The Great Built-for-Rent Pivot

Demand is growing for single-families to rent.

 

By Brad Hunter

A new type of homebuilding business has emerged. It’s growing fast, gaining a great deal of attention. More than that, it is a niche that is allowing builders a way to reduce market risk and generate profits more quickly.

Builders and developers of all sizes are increasingly pivoting to the build-for-rent single-family business (BFR), or are at least getting a taste of it. In this business model, instead of building homes, marketing them for sale, and selling units individually, offering color selections and options, and then closing them one by one, builders now have another option. They can build the homes as a fee-builder, on behalf of an investor/operator who plans to rent the homes.

These rental single-family homes are in great demand, and large well-funded firms are lining up to try to satisfy this demand. So far, the increase in BFR production and leasing has continued to lag far behind the demand. Billions of dollars are being dedicated toward increasing this production, but there is a bottleneck: these firms are struggling to find enough builders and enough land to meet the tremendous level of demand.
Hunter Housing Economics has generated a forecast that shows that production is currently at half of the level of demand. So, there is plenty of demand. If we don’t hit 180,000 units a year within five years it will be because not enough builders and not enough land parcels could be put into production mode.

Who Are the Single-Family Renters?
During the past ten or more years since the end of the bubble crash, the large national homebuilders have focused heavily on the move-up segment of demand. Although D.R. Horton formed its Express Homes subsidiary and two or three other builders offered some entry-level product, there has been a growing shortfall of new housing that is affordable to young families.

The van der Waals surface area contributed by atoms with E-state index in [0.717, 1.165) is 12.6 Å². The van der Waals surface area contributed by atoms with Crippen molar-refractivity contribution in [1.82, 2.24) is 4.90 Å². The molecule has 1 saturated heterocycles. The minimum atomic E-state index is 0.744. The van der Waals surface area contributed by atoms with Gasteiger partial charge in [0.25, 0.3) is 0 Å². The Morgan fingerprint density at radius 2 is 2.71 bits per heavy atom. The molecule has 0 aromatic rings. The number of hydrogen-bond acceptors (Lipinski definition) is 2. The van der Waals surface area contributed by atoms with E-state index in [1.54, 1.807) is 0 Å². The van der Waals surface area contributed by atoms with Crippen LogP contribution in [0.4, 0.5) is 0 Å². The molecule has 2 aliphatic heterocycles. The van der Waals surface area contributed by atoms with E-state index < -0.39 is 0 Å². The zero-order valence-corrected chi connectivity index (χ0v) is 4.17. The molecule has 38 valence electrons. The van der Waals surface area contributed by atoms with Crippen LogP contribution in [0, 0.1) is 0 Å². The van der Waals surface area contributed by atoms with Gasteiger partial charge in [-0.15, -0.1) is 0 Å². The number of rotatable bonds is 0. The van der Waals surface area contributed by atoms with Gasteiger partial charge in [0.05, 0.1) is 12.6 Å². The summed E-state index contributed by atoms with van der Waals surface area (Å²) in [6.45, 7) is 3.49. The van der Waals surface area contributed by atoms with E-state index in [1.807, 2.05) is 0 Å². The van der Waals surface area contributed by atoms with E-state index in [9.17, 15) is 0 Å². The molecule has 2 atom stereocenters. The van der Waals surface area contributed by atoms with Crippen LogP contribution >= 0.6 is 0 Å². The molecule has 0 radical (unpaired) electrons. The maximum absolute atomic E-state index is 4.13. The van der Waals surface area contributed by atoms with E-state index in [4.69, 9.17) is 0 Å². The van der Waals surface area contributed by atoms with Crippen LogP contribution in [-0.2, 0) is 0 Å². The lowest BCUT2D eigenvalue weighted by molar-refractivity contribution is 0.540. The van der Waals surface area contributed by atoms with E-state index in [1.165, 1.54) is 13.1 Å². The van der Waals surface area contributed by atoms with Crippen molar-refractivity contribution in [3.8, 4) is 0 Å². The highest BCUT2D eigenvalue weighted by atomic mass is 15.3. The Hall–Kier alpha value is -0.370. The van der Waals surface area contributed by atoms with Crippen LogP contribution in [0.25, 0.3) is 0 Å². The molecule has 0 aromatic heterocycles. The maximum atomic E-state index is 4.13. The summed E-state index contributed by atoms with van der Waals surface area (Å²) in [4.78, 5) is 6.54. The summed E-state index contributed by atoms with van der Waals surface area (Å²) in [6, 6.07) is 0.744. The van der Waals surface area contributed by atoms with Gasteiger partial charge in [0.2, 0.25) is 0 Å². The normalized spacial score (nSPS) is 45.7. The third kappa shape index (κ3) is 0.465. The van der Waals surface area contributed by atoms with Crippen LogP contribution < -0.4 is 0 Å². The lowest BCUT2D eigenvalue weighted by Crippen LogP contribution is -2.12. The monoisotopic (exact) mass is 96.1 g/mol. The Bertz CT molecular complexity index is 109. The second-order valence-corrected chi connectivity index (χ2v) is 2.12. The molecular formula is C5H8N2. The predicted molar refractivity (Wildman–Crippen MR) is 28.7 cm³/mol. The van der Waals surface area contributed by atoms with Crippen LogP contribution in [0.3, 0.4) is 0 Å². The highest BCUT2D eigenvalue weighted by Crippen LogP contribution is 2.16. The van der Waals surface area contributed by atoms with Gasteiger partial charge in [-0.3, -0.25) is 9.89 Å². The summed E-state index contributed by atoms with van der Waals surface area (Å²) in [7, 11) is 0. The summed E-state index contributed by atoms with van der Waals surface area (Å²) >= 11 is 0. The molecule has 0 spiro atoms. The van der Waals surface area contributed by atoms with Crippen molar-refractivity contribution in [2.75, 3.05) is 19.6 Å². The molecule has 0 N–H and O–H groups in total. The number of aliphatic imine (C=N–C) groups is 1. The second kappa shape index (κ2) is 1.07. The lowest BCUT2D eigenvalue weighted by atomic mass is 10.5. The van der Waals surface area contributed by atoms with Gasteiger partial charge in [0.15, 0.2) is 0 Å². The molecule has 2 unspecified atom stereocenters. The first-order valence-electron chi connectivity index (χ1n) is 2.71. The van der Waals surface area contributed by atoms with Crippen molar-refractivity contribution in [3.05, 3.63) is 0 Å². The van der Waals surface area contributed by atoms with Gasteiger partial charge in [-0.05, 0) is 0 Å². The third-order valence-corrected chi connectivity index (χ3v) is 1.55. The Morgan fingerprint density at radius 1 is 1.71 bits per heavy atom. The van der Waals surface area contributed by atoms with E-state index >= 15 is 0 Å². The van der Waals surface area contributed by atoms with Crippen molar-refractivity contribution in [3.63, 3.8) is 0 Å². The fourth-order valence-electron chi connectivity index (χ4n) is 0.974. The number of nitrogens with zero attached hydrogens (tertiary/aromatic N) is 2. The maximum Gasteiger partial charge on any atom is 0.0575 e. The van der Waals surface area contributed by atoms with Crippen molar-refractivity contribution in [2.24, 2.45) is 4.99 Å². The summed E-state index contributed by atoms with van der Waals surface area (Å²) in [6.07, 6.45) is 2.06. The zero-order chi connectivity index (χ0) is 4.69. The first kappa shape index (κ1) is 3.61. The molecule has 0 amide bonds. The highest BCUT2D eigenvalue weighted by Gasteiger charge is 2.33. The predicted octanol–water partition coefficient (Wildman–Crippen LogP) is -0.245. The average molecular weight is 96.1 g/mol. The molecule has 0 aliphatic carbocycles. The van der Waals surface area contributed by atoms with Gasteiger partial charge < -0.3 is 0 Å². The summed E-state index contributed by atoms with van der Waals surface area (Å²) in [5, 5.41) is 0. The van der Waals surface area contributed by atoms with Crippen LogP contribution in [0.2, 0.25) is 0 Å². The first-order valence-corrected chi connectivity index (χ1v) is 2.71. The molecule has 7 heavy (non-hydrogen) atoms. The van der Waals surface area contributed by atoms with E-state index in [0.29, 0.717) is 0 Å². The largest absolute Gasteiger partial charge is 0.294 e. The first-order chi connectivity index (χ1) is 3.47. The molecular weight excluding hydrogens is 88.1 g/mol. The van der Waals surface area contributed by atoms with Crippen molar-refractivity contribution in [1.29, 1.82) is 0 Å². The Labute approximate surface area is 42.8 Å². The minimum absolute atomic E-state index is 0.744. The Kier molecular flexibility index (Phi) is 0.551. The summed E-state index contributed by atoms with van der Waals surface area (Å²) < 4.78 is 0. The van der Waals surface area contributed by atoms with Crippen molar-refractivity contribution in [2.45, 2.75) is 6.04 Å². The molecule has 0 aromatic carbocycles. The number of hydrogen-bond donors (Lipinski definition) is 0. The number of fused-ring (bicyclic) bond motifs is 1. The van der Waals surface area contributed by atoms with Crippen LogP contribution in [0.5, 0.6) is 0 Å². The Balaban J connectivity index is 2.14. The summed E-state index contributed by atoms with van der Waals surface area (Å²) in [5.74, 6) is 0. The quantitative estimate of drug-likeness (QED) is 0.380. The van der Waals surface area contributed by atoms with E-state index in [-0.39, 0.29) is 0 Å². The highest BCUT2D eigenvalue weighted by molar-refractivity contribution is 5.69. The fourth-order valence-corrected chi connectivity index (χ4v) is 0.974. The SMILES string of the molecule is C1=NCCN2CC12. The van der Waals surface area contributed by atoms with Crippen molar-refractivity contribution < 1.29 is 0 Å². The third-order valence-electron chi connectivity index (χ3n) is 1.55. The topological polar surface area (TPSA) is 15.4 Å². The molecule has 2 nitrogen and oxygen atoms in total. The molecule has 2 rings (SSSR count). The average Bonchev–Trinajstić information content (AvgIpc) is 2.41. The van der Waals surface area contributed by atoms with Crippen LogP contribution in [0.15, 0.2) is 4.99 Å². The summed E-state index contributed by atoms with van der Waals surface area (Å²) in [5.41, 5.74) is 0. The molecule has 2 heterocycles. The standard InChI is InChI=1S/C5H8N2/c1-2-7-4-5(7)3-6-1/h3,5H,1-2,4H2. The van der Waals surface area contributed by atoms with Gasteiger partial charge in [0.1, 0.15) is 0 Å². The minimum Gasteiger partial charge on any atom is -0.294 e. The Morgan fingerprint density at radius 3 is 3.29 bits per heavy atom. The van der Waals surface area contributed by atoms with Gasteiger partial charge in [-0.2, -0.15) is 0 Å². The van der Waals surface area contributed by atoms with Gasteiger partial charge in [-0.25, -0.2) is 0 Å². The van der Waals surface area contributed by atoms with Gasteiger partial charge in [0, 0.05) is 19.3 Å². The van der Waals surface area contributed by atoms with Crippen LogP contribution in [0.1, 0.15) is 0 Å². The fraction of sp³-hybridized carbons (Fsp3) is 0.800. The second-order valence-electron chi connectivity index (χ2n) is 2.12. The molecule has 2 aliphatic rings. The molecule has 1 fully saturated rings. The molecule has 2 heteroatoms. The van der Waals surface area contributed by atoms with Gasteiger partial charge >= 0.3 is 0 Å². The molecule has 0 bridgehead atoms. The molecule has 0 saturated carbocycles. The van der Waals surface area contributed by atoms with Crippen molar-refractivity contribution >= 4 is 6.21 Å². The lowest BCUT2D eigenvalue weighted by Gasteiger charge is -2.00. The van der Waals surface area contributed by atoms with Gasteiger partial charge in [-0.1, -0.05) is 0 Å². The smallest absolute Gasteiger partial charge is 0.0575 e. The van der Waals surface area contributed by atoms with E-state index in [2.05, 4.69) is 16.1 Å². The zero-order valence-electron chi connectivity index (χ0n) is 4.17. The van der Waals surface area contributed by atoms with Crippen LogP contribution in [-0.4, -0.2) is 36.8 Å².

Millennials have started having children, and they are now flocking to the suburbs. Many of them lack the money for a downpayment, or have yet to develop incomes that are sufficient to buy a new home, but they still want to live in a single-family home in the suburbs. They need a yard for the kids to play in, and they want to live in an environment where parks are nearby, and where there are other kids in the neighborhood. Simply put: many of them have “aged out” of apartments.

But it’s not all about the lack of affordability. Many people simply prefer to rent, for the flexibility it offers them, and for the freedom to just notify the landlord when something breaks.
In addition to young families, demand for built-for-rent comes from empty nesters and retirees. In fact, some companies are targeting BFR developments toward those groups specifically.

Advantages to Builders
Builders large and small can gain important advantages by building for the “BFR companies.”
They can determine before they start building a subdivision exactly what the selling price of the homes will be, and the pace at which they will sell, close and get paid. They do not have to have a sales team, nor spend any money advertising or marketing the homes at all. No brokerage commissions or broker events, and (sometimes) no models.

It allows for an evenflow type of production, in which your subcontractors can execute according to your specifications for every house in the community. There are a certain limited number of floorplans, and they all have the exact same finishes and specs. No upgrades or color-outs.

A builder faces much lower liability. Builders typically have less to worry about when it comes to warranty claims and lawsuits. Also, the standardization (or, just the absence of customization) of the homes being built presents fewer chances for costly mistakes or complaints.
At Hunter Housing Economics, site-specific market studies are done for builders, developers, and their financial partners, and these days close to 80% of our study work is related to built-for-rent. From the vantage point of our research, we can see the ramp-up taking place in markets all around the country. This is a fascinating part of the homebuilding business, and it is going to grow rapidly over the next five years.

 

Brad Hunter is the President of Hunter Housing Economics. He can be reached at brad@hunterhe.com.

 

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